Welcome to your handy symptoms, diagnosis and treatment for all your rose problems!

Planting for health
• Avoid planting beneath trees as roses do not like competition from tree roots or shade.
• Avoid planting in saturated or boggy soils or after heavy rainfall.
• Avoid adding manures or fertilisers in the planting hole — new feeding roots will be damaged if they make contact with these materials at planting time.
• Avoid planting too closely, as roses that get tangled into each other are harder to prune and more susceptible to fungal disease.
• Avoid tying climber and standard roses too tightly. Figure of 8 loose ties are best.
• Avoid overhead watering and watering during the hottest part of the day as this will promote leaf fungal diseases.
• Avoid using chemical fertilisers until the plants are in full leaf as this will burn young roots. We like organic fertilisers which can be used anytime, enrich the soils and feed our plants.
Rose care calendar
We’re keen advocates of the “prevention is better than cure” regime for roses. Here is our annual program for optimal rose health.

Water: Once a week give a full watering can and seaweed solution to the root systems of every rose.
Spray: Every second week spray with Yates Rose Shield plus seaweed solution (Plant Health Spray). Alternate every second week with eco oil plus eco rose.
Feed: Every six weeks with organic pelleted rose food.

Water: Twice a week give a full watering can and seaweed solution to the root systems of every rose.
Spray: Every week with Yates Rose Shield plus seaweed solution (Plant Health Spray). Alternate every week with eco oil plus eco rose.
Feed: Every six weeks with organic pelleted rose food.
Prune: Trim by one-third to encourage a better autumn flush.
Water: Once a week give a full watering can and seaweed solution to the root systems of every rose.
Spray: Every week with Yates Rose Shield plus seaweed solution (Plant Health Spray). Alternate every week with eco oil plus eco rose.
Feed: Every six weeks with organic pelleted rose food.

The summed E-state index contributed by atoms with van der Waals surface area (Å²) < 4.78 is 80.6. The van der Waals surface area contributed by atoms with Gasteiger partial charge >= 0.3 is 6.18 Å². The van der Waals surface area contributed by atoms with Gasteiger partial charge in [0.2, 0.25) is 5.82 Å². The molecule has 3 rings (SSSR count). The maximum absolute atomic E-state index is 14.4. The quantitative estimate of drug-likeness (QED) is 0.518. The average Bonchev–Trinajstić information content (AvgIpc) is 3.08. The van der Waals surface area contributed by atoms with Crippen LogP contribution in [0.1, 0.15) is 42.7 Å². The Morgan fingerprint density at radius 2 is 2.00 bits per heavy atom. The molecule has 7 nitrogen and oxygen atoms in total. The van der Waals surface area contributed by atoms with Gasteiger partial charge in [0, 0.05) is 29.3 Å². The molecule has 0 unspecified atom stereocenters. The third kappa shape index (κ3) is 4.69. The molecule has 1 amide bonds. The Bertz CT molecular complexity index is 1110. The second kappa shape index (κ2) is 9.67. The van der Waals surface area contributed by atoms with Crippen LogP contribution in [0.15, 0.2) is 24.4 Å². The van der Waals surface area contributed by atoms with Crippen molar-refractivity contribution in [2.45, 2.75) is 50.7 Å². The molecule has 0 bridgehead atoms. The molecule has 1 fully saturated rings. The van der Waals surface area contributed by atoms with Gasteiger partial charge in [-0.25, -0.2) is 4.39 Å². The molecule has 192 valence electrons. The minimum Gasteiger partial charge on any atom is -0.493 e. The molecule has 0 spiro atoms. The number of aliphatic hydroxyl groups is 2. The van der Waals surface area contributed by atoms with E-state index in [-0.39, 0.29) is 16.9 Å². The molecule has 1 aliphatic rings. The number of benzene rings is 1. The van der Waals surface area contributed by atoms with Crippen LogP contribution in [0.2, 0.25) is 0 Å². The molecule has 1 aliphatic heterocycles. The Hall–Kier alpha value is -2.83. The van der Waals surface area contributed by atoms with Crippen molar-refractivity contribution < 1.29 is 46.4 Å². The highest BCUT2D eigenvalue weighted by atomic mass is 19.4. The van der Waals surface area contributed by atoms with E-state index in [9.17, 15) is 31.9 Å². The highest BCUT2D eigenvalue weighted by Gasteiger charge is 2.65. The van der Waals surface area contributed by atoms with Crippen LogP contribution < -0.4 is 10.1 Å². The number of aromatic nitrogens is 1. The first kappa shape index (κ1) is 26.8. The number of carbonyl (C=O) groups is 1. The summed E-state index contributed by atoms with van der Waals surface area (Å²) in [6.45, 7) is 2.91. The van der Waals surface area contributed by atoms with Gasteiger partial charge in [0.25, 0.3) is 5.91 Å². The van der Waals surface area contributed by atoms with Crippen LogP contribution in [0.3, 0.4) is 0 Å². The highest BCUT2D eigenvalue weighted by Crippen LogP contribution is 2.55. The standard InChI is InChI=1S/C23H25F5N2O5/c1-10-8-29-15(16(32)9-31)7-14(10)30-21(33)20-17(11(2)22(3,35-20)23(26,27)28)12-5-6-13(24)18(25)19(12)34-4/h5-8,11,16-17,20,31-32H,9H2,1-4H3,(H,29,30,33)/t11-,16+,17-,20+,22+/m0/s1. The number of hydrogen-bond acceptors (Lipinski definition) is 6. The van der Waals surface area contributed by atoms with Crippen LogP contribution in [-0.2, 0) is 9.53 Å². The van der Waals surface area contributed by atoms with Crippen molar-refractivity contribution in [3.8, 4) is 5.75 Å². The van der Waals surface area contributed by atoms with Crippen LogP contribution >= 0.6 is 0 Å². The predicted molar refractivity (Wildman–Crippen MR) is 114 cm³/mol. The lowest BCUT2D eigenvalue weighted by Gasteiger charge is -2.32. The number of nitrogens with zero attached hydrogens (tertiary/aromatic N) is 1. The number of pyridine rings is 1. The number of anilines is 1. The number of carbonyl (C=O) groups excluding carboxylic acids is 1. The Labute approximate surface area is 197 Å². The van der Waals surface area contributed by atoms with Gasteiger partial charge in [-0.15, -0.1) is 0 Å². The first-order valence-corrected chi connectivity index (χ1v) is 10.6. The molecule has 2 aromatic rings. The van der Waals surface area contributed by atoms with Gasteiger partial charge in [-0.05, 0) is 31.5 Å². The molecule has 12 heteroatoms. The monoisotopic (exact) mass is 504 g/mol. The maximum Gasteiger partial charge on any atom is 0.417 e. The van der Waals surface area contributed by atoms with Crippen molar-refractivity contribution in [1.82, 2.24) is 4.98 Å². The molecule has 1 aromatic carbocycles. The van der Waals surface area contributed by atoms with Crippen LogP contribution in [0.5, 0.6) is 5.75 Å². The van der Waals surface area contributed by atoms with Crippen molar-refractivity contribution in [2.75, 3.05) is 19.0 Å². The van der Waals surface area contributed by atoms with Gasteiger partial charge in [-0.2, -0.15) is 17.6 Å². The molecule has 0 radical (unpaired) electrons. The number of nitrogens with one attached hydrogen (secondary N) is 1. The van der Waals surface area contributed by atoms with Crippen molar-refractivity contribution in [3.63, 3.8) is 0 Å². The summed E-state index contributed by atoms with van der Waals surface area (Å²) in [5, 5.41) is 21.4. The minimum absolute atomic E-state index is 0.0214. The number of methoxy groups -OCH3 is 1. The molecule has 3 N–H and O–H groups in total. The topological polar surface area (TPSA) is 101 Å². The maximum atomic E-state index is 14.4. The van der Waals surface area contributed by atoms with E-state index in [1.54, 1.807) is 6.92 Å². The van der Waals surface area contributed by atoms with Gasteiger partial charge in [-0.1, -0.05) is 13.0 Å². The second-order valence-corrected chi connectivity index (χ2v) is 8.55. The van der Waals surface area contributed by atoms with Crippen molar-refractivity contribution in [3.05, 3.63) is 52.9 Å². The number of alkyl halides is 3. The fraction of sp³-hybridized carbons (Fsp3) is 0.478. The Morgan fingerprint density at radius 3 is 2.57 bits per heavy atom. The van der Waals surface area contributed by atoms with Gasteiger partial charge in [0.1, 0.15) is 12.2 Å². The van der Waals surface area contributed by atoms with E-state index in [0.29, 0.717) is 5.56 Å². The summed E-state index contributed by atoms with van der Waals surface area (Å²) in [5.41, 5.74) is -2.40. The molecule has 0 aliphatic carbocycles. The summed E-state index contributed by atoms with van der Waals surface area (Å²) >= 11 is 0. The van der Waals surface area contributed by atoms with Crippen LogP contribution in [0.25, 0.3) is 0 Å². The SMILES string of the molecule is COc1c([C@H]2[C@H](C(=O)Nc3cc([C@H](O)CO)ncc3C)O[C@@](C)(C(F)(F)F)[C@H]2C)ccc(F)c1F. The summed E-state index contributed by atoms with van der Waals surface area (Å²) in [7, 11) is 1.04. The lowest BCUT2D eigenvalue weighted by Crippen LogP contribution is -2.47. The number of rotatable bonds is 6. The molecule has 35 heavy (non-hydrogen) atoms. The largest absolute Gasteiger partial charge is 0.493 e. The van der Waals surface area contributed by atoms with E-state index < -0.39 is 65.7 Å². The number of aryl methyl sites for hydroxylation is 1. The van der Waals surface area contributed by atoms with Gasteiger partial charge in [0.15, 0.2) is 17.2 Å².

Water: No watering.
Spray: Lime sulphur spray is useful in reducing the population of insects, disease, fungal spores and insect eggs, disinfecting the rose and giving it a fresh start for the coming spring season. This must be done onto bare stems, not on leaves, so is a job for just after the winter prune.
Prune: Winter prune in late July-August, depending on where you live. Tidy up climbing roses.
Feed: Fertiliser is unnecessary, but you can condition the soil around your rose with seaweed (actual seaweed, seaweed granules or pellets such as Seamungus).
Other jobs: Check ties on standard roses and climbers so they aren’t ringbarking the stems.
Look out for…
Old garden roses – China
A Swiss botanist found Rosa chinensis mutablilis growing at Isola Bella, Lake Maggiore in Italy in 1934, and from there it spread through European gardens. It grows into a large spreading bush with butterfly-like flowers that open yellow and turn pink then crimson. We love its open-hearted flowers, tough nature and long flowering period.

Pests and Problems

Symptoms: Tiny green 1mm long insects gathering in numbers on new foliage and buds.
Diagnosis: Aphids are sap suckers that love the new growth and tender young buds of roses. They cause stems to wilt and can also cause problems by transmitting diseases from one plant to another. 
Treatment: Remove them with a gloved hand, or if you are squeamish, use a pyrethrum-based spray. Persistent infestations may require the use of stronger sprays such as Confidor or Mavrik. Use strictly in accordance with directions and follow safety precautions. 

Symptoms: A white mottled appearance on leaves, browning of petals and flower drop.
Diagnosis: Pale coloured roses can be affected by thrips. These tiny threadlike insects suck the sap from the flowers, and can also spread plant viruses. If left unchecked the leaves, new shoots and flowers will become deformed.